By Chris Reiter - Jul 29, 2011 8:38 AM ET
“The majority of current electric vehicles are so-called conversions of traditional vehicles but conversions are always compromises,” development chief Klaus Draeger said. “We wanted to bring e-mobility to the streets without compromise.”
BMW is betting that the 530 million euros investment to set up production of the vehicles will pay off in the race with Audi, which overtook Daimler AG (DAI)’s Mercedes-Benz this year and has vowed to topple the Munich-based carmaker as the luxury-car leader by 2015. Initial volumes for the models could be in the “tens of thousands,” with the potential to grow rapidly depending on market and regulatory developments, sales chief Ian Robertson told Bloomberg TV.
“If the project is successful, it will give BMW an edge in innovation, which is a key attribute for premium car manufacturers,” said Ferdinand Dudenhoeffer, director of the Center for Automotive Research at the University of Duisberg- Essen. “It would be a difficult situation for Audi.”
Carbon FiberBoth of BMW’s electric cars are built around a carbon-fiber frame and an aluminum underbody to lower weight and consequently reduce battery costs. Investments for the project include a new carbon-fiber factory in the U.S. and a 400 million-euro expansion of its factory in Leipzig, Germany. The i3 will go on sale in 2013, followed by the i8 in 2014.
The four-person city car, which has a range of about 150 kilometers (93 miles), features narrower tires to reduce road friction and a faster charging system that can reload the battery to 80 percent capacity in an hour. That compares with more than seven hours for standard electric-vehicle chargers. The front and rear doors also open away from each other.
The i8 plug-in hybrid combines an electric motor with a three-cylinder gasoline engine to accelerate to 100 kilometers per hour in 4.6 seconds, while getting more than 78 miles per gallon. It has a top speed of 250 kilometers per hour and can drive for up to 35 kilometers just on the energy stored in its lithium-ion power packs. Both cars have oversized windows on the doors.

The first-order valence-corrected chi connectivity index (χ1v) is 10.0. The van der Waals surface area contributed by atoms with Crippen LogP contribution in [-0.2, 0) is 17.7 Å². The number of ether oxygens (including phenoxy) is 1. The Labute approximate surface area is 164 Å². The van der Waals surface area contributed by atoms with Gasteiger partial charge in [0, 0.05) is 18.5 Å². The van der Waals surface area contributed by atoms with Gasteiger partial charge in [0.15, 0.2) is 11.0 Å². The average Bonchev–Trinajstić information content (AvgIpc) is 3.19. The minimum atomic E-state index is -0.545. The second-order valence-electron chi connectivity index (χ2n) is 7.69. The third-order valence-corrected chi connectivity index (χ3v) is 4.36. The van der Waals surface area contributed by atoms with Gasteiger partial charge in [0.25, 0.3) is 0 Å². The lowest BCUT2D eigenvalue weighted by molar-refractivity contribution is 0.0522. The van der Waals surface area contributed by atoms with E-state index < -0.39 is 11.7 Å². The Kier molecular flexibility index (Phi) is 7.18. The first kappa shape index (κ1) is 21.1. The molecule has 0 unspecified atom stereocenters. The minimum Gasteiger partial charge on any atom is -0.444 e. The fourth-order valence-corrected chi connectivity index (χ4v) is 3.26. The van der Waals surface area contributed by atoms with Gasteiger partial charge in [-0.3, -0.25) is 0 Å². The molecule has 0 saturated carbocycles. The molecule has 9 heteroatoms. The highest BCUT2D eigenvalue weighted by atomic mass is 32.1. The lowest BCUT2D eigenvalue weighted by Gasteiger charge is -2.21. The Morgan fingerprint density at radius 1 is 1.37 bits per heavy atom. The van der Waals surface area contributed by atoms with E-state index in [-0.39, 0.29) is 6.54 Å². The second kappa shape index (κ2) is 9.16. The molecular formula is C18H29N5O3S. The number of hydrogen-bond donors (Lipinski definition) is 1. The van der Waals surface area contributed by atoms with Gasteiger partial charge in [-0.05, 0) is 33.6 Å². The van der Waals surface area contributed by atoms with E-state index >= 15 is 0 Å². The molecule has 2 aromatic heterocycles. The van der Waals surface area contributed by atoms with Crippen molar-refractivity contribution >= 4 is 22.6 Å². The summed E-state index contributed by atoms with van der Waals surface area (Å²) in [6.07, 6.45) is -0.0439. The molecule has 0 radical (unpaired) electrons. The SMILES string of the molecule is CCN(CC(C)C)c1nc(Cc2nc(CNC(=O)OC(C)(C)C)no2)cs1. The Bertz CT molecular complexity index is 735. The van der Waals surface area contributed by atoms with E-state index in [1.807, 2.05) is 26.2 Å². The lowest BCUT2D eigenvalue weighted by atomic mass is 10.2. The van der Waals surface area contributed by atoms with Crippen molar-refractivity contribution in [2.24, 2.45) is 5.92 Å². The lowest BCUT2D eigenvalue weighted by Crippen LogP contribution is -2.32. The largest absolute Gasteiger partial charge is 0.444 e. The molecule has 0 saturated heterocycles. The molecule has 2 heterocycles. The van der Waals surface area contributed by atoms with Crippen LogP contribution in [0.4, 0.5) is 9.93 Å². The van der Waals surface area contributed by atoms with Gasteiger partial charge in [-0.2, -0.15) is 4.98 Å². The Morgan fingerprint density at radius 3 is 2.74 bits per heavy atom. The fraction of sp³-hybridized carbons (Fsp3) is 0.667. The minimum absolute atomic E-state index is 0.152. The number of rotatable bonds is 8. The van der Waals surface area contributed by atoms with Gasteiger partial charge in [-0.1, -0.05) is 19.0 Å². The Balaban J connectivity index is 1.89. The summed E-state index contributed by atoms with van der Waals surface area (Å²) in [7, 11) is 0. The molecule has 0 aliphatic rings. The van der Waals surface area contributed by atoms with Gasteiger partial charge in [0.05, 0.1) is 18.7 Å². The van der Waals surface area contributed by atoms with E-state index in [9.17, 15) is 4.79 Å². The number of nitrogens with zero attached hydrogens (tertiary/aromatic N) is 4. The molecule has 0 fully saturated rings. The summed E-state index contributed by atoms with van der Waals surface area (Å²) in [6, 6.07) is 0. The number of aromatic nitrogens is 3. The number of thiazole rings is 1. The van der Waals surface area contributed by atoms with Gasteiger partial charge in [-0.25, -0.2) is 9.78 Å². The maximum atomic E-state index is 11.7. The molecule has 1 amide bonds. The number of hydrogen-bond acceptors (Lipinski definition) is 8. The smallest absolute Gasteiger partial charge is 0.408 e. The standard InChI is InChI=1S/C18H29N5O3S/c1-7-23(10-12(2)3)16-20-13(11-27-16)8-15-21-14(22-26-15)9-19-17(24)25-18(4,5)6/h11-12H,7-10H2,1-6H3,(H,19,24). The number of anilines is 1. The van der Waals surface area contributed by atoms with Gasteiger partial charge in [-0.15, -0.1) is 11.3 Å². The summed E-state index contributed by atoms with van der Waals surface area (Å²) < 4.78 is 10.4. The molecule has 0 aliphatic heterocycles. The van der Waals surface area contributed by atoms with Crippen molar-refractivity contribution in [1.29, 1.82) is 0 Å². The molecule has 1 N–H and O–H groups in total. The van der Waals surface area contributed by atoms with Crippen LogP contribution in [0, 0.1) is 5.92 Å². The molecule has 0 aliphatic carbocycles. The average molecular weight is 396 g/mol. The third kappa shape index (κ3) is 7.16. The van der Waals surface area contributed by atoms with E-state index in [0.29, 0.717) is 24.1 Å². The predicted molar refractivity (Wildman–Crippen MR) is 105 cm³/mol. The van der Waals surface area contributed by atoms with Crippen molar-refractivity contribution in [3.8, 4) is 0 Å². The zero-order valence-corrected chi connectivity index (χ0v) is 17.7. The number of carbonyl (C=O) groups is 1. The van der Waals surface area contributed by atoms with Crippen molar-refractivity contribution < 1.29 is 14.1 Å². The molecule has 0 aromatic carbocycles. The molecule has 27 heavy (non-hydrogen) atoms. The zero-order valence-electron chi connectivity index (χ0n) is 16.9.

Audi OfferingsAudi’s first electric-powered vehicle, the R8 e-tron sports car, will come to market at the end of next year as a limited production model, spokesman Armin Goetz said. Audi will test about 20 electric-drive A1 compacts in Munich later this year and is preparing for a similar project with the A3 in Shanghai.
Audi aims to roll out its first serial production plug-in hybrid at the end of 2013 or in early 2014, Goetz said.
BMW plans to offer versions with an on-board generator to extend the range and is considering other variants, sales chief Robertson said. The company will look to sell the vehicles using a mobile sales force and the Internet in addition to conventional dealers. The cars will be “relatively expensive” because of the large amount of technology in them, he said.
Sub-Brand RisksBMW created the separate sub-brand, which will bear a BMW emblem with a blue ring around it, to market electric vehicles. The approach is in contrast to Audi and Mercedes-Benz, which plans to integrate electric vehicles into their overall lineups. The risk for BMW is the main brand’s image of fuel-burning models could suffer by pushing the sub-brand too much, said Christoph Stuermer, a Frankfurt-based IHS Automotive analyst.
“With a sub-brand, BMW risks creating a floating island around the mainstream products, but they’re not going to make money on that technology unless they bring it into the mainstream products,” Stuermer said. “The challenge will be to spread that technology, while maintaining the integrity of the core brand.”
BMW will use some of the technology in the electric cars in other models and the electric offerings will “support” BMW’s target to generate a return on sales of 8 percent to 10 percent, Chief Financial Officer Friedrich Eichiner said today.
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